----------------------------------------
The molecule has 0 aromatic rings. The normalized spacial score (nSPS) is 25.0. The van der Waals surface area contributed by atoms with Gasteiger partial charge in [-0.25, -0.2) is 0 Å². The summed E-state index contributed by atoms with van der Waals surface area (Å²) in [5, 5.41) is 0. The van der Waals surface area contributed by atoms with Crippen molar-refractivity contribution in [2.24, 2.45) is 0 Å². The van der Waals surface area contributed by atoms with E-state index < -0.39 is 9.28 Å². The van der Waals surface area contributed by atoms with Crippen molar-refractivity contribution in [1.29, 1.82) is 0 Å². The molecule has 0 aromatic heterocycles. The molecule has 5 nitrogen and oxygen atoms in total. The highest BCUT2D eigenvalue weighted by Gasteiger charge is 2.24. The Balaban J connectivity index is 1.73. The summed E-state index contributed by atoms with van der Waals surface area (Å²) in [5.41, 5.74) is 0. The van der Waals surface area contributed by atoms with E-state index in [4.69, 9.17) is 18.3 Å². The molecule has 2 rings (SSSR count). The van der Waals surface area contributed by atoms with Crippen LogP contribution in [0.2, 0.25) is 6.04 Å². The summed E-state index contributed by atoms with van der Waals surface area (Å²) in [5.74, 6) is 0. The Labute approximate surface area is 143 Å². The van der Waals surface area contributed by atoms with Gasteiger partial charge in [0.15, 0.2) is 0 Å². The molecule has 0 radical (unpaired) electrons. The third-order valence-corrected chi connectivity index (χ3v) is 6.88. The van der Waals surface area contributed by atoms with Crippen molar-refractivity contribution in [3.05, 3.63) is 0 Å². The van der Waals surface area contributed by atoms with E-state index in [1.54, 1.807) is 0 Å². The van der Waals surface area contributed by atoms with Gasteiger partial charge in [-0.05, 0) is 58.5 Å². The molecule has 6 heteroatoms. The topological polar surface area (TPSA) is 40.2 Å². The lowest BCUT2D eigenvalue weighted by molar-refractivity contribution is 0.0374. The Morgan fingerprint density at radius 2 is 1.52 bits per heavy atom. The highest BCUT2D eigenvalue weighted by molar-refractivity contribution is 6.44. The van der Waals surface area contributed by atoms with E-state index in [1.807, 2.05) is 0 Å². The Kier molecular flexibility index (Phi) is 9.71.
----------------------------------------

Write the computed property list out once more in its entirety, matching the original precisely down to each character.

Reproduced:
The molecule has 0 aromatic rings. The normalized spacial score (nSPS) is 25.0. The van der Waals surface area contributed by atoms with Gasteiger partial charge in [-0.25, -0.2) is 0 Å². The summed E-state index contributed by atoms with van der Waals surface area (Å²) in [5, 5.41) is 0. The van der Waals surface area contributed by atoms with Crippen molar-refractivity contribution in [2.24, 2.45) is 0 Å². The van der Waals surface area contributed by atoms with E-state index < -0.39 is 9.28 Å². The van der Waals surface area contributed by atoms with Crippen molar-refractivity contribution in [1.29, 1.82) is 0 Å². The molecule has 0 aromatic heterocycles. The molecule has 5 nitrogen and oxygen atoms in total. The highest BCUT2D eigenvalue weighted by Gasteiger charge is 2.24. The Balaban J connectivity index is 1.73. The summed E-state index contributed by atoms with van der Waals surface area (Å²) in [5.41, 5.74) is 0. The van der Waals surface area contributed by atoms with E-state index in [4.69, 9.17) is 18.3 Å². The molecule has 2 rings (SSSR count). The van der Waals surface area contributed by atoms with Crippen LogP contribution in [0.2, 0.25) is 6.04 Å². The summed E-state index contributed by atoms with van der Waals surface area (Å²) in [5.74, 6) is 0. The Labute approximate surface area is 143 Å². The van der Waals surface area contributed by atoms with Gasteiger partial charge in [0.15, 0.2) is 0 Å². The molecule has 0 radical (unpaired) electrons. The third-order valence-corrected chi connectivity index (χ3v) is 6.88. The van der Waals surface area contributed by atoms with Crippen molar-refractivity contribution in [3.05, 3.63) is 0 Å². The van der Waals surface area contributed by atoms with E-state index in [1.54, 1.807) is 0 Å². The van der Waals surface area contributed by atoms with Gasteiger partial charge in [-0.05, 0) is 58.5 Å². The molecule has 6 heteroatoms. The topological polar surface area (TPSA) is 40.2 Å². The lowest BCUT2D eigenvalue weighted by molar-refractivity contribution is 0.0374. The Morgan fingerprint density at radius 2 is 1.52 bits per heavy atom. The highest BCUT2D eigenvalue weighted by molar-refractivity contribution is 6.44. The van der Waals surface area contributed by atoms with E-state index in [1.807, 2.05) is 0 Å². The Kier molecular flexibility index (Phi) is 9.71.